Is your car suddenly making a loud muffler sound that’s coming from the engine? Does it sound like someone moved the exhaust to the front of the car?
If you answered yes, then your car has most likely developed an exhaust leak.
Don’t worry – exhaust leaks are common and will not damage your engine if caught quickly. Better yet, exhaust leaks can sometimes even be fixed at home if you are familiar with working on cars.
But what is an exhaust leak and how much does it cost to fix? We’ll talk about that and more in this article.
Also Read: Can an Exhaust Leak Cause Loss of Power?
Loud Muffler Sound Coming From Engine – What Is It?
Unless it’s something model-specific, a loud muffler sound coming from the engine usually means that your car has an exhaust leak at the flex pipe or the exhaust manifold.
To narrow it down even further, here are all of the exhaust leak symptoms.
- Loud muffler-like sound coming from the engine or somewhere in the front of the car. It might even seem like someone moved your muffler to the front of the car or did a muffler delete. The sound gets louder while accelerating.
- Loss of power. The car feels a little more sluggish when accelerating or simply feels off.
- Reduced fuel economy. If your MPG (Miles-Per-Galon) has increased, then an exhaust leak might be to blame.
- Gas (exhaust) smell inside the car.
Still not sure? Here’s an example how an exhaust leak sounds like:
Now, if most of these symptoms apply to your car and/if the video above sounds similar, then it’s safe to say that your car really has an exhaust leak. Otherwise, the loud muffler sound coming from the engine of your car might be something entirely different and model-specific.
How to Diagnose a Loud Muffler Sound Coming From the Engine
Exhaust leaks can appear anywhere in the exhaust system, but the most likely spots for loud muffler-like exhaust leaks under the hood are exhaust manifold gaskets, the exhaust manifold itself, and the flex pipe.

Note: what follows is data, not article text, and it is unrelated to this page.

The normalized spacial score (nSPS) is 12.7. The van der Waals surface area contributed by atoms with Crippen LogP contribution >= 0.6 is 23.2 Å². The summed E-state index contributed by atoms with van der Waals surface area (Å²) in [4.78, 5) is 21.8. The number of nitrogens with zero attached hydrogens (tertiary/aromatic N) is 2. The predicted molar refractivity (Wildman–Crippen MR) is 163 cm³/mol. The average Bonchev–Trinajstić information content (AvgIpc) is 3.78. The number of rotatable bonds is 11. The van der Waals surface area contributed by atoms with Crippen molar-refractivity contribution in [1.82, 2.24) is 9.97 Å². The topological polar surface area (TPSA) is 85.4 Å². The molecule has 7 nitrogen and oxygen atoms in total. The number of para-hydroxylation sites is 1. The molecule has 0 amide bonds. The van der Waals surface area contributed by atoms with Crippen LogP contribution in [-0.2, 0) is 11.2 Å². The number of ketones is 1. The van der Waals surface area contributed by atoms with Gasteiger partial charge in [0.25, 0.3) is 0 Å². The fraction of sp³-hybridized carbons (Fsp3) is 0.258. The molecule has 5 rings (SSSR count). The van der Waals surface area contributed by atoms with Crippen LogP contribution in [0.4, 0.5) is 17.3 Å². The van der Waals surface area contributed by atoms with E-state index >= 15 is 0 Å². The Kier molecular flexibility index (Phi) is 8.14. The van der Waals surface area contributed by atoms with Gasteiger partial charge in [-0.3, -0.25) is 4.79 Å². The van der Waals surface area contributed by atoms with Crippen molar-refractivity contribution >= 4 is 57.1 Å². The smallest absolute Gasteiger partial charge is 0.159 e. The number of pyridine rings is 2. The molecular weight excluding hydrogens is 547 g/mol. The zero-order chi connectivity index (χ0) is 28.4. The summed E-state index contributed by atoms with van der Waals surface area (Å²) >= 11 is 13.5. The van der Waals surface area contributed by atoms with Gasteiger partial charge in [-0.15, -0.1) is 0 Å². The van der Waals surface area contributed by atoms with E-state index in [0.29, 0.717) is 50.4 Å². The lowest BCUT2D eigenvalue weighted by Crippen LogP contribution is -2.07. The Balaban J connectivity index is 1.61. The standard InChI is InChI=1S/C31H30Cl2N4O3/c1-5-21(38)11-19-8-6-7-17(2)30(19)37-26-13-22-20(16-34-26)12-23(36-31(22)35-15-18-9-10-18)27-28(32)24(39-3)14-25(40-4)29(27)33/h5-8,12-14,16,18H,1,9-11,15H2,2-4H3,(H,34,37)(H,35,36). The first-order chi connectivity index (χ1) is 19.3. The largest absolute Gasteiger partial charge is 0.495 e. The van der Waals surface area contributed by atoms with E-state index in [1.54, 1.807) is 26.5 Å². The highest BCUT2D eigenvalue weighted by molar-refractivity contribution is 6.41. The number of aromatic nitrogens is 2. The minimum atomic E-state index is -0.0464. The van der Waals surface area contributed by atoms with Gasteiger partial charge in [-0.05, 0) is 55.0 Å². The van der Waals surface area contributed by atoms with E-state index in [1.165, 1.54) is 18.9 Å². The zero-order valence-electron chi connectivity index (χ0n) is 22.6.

1. Check the Exhaust Manifold For Leaks
The exhaust manifold can leak in three areas: the mounting surface gasket (where it connects to the engine), the downpipe/catalytic converter gasket (where it connects to the exhaust pipe), or the manifold itself can crack and cause a loud muffler sound.
Usually leaks at the exhaust manifold create a distinct ticking sound and not a rumbly muffler-like exhaust sound – leaks after the exhaust manifold are what produces those. However, if the leak is big enough, a leaky exhaust manifold could produce a rumbly muffler sound instead of a loud ticking noise.
Now, some engines, like the 5.7 Hemi, are notorious for broken or loose exhaust manifold bolts. Due to constant heat and cooling cycles, the exhaust manifold bolts loosen or break off, thus causing an exhaust leak between the exhaust manifold and the engine.
This is probably where you should check first. Make sure that the engine is cold or don’t touch the exhaust manifold without gloves as it does get really hot and will easily burn your skin. The exhaust manifold will likely be covered by a heatshield, so go ahead and remove it to get a clear look at the manifold.
Once the heatshield is off, try to tighten the exhaust manifold bolts just a bit to see if they are loose. Don’t break them off! If they are loose, tighten them back to factory specs and that should take care of the leak and the sound.
After you’ve done that, give the exhaust manifold a visual inspection. Look for cracks and/or black sooty spots.
Lastly, check both exhaust manifold gaskets. You can usually tell if they’re leaking by the black soot that has accumulated around them.